“This judgment removes any doubt: councils should not be leaving people on the streets. As long as this emergency persists, the legal powers are there to protect everyone from the dangers of rough sleeping.
“In a crisis of this magnitude access to emergency accommodation is no longer up for debate. The government now needs to issue explicit guidance to councils that anyone who needs it, must be provided with a safe place to stay.”
Campaigners have called for the Westminster Government to suspend the no recourse to public funds condition during the pandemic with protection from Covid-19 for those driven to destitution up to local authorities’ discretion.
There are nearly 1.4 million people living under the condition in the UK, according to research conducted by the The Migration Observatory at the University of Oxford on behalf of Citizens Advice.
Mel Steel, the director of Voices in Exile, a charity supporting refugees, asylum seekers and migrants in Brighton and Hove, said the ruling is a “victory for common sense”.
Steel said: “We believe the council got this badly wrong. They should have intervened earlier to protect the wider public in Brighton and understood the principles of the ‘Everyone In’ programme – restricting community transmissions, protecting the NHS and saving lives.”
The ruling could have repercussions for local authorities who have turned rough sleepers away believing they were ineligible for support during the year in which the Everyone In scheme has been in operation.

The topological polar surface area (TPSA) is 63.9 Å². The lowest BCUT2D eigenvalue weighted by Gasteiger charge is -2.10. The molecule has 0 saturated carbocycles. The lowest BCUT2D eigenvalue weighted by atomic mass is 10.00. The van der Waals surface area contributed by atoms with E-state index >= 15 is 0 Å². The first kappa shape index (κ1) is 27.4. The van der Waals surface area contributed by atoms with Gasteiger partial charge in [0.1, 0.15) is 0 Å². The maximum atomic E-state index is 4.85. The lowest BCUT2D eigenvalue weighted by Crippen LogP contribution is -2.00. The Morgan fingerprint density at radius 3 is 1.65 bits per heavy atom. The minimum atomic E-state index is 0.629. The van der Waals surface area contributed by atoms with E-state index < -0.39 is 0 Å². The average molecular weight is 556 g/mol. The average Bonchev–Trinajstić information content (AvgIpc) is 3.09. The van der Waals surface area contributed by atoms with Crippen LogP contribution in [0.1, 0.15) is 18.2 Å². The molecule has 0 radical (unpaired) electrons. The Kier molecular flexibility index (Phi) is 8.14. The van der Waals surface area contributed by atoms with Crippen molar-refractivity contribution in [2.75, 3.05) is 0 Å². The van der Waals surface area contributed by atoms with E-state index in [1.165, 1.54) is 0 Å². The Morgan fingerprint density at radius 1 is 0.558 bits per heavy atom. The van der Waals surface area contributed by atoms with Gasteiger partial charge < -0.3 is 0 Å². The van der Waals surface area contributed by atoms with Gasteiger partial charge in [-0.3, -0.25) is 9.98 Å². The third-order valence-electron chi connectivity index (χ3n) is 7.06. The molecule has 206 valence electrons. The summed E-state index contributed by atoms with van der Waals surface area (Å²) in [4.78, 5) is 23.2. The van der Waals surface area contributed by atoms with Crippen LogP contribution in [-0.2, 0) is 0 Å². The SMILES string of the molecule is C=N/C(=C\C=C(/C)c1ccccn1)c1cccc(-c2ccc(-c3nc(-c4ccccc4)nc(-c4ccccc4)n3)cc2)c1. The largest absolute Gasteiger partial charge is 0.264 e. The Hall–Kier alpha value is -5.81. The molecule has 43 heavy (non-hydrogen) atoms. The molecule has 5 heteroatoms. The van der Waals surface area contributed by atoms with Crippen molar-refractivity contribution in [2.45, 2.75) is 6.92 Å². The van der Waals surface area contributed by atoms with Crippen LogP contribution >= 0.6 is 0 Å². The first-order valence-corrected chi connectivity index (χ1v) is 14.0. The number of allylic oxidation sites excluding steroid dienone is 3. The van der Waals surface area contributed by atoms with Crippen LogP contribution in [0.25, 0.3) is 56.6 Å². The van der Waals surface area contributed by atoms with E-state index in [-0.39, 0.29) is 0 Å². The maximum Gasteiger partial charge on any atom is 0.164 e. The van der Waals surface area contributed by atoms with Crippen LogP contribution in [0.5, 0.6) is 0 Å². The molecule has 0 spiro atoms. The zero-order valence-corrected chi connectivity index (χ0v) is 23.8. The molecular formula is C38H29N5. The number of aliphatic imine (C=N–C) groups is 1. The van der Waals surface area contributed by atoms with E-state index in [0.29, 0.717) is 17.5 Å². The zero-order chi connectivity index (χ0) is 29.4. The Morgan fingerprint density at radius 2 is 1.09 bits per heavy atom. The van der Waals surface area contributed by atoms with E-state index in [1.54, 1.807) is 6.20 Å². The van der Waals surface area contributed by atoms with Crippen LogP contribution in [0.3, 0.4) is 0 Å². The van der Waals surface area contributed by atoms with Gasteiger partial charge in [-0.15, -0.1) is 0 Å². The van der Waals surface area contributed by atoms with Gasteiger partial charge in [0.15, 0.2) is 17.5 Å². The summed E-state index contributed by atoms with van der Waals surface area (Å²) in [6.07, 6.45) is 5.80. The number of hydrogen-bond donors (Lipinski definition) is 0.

In a crisis of this magnitude access to emergency accommodation is no longer up for debate
More than 37,000 people have been protected from the virus in hotels and emergency accommodation under the scheme.
Responding to the ruling, councillor Siriol Hugh-Jones, joint-chair of Brighton & Hove City Council’s housing committee, told The Big Issue the local authority “welcomed the ruling” and called on the Westminster Government to provide guidance on the matter.
Cllr Hugh-Jones said : “We would have preferred the government to act on our call to suspend the restrictions on assisting those with NRPF. But the court’s clarification of exactly where councils are able to offer assistance is helpful.
“We intend to use those additional powers where appropriate in all future work involving people with NRPF.
“In this case, the court also agreed with our view that the responsibility for accommodating the individual concerned lay with the Home Office rather than the council.”
The Conservative Government has vowed to end rough sleeping by 2024 and has hailed the impact of the Everyone In scheme during the pandemic.
Homelessness charities, councils and migrant campaigners have warned the government suspending the no recourse to public fund policy would “ease pressures on homelessness services”.
However, new Home Office rules, which came into force on December 1 last year, consider rough sleeping as basis for cancellation of permission to stay in the country, leaving non-UK nationals at risk of deportation.
The Ministry for Housing, Communities and Local Government and the Home Office have both been approached for comment.